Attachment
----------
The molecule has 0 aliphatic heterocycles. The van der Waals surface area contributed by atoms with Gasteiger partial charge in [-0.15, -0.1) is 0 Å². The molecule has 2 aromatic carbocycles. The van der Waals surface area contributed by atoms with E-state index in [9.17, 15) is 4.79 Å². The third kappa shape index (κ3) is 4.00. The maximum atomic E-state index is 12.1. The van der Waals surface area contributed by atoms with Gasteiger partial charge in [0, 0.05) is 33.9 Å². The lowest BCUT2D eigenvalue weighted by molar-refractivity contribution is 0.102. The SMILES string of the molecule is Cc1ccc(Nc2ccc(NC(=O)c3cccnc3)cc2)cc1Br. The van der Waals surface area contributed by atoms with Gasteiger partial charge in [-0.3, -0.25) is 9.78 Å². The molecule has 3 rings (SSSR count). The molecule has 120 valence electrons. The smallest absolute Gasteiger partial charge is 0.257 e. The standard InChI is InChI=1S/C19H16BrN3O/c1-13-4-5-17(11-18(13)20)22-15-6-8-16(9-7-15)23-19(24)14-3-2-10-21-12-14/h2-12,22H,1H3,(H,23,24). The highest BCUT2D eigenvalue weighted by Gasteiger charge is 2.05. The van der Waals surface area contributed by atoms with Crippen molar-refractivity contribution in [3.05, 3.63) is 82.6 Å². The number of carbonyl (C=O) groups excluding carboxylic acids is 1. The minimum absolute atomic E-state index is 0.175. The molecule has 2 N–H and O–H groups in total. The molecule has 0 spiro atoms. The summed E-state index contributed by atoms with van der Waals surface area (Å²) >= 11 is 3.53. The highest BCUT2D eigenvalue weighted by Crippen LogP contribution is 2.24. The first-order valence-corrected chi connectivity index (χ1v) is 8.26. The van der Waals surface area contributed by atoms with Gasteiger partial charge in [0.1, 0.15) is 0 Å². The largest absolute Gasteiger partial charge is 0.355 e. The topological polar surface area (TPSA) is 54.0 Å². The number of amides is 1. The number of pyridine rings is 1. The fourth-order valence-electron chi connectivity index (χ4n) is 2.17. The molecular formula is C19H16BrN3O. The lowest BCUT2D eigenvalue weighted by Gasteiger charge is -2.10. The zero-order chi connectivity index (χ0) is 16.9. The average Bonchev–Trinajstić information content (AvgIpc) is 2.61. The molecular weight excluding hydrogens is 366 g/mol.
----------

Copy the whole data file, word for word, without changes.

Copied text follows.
The molecule has 0 aliphatic heterocycles. The van der Waals surface area contributed by atoms with Gasteiger partial charge in [-0.15, -0.1) is 0 Å². The molecule has 2 aromatic carbocycles. The van der Waals surface area contributed by atoms with E-state index in [9.17, 15) is 4.79 Å². The third kappa shape index (κ3) is 4.00. The maximum atomic E-state index is 12.1. The van der Waals surface area contributed by atoms with Gasteiger partial charge in [0, 0.05) is 33.9 Å². The lowest BCUT2D eigenvalue weighted by molar-refractivity contribution is 0.102. The SMILES string of the molecule is Cc1ccc(Nc2ccc(NC(=O)c3cccnc3)cc2)cc1Br. The van der Waals surface area contributed by atoms with Gasteiger partial charge in [-0.3, -0.25) is 9.78 Å². The molecule has 3 rings (SSSR count). The molecule has 120 valence electrons. The smallest absolute Gasteiger partial charge is 0.257 e. The standard InChI is InChI=1S/C19H16BrN3O/c1-13-4-5-17(11-18(13)20)22-15-6-8-16(9-7-15)23-19(24)14-3-2-10-21-12-14/h2-12,22H,1H3,(H,23,24). The highest BCUT2D eigenvalue weighted by Gasteiger charge is 2.05. The van der Waals surface area contributed by atoms with Crippen molar-refractivity contribution in [3.05, 3.63) is 82.6 Å². The number of carbonyl (C=O) groups excluding carboxylic acids is 1. The minimum absolute atomic E-state index is 0.175. The molecule has 2 N–H and O–H groups in total. The molecule has 0 spiro atoms. The summed E-state index contributed by atoms with van der Waals surface area (Å²) >= 11 is 3.53. The highest BCUT2D eigenvalue weighted by Crippen LogP contribution is 2.24. The first-order valence-corrected chi connectivity index (χ1v) is 8.26. The van der Waals surface area contributed by atoms with Gasteiger partial charge in [0.1, 0.15) is 0 Å². The largest absolute Gasteiger partial charge is 0.355 e. The topological polar surface area (TPSA) is 54.0 Å². The number of amides is 1. The number of pyridine rings is 1. The fourth-order valence-electron chi connectivity index (χ4n) is 2.17. The molecular formula is C19H16BrN3O. The lowest BCUT2D eigenvalue weighted by Gasteiger charge is -2.10. The zero-order chi connectivity index (χ0) is 16.9. The average Bonchev–Trinajstić information content (AvgIpc) is 2.61. The molecular weight excluding hydrogens is 366 g/mol.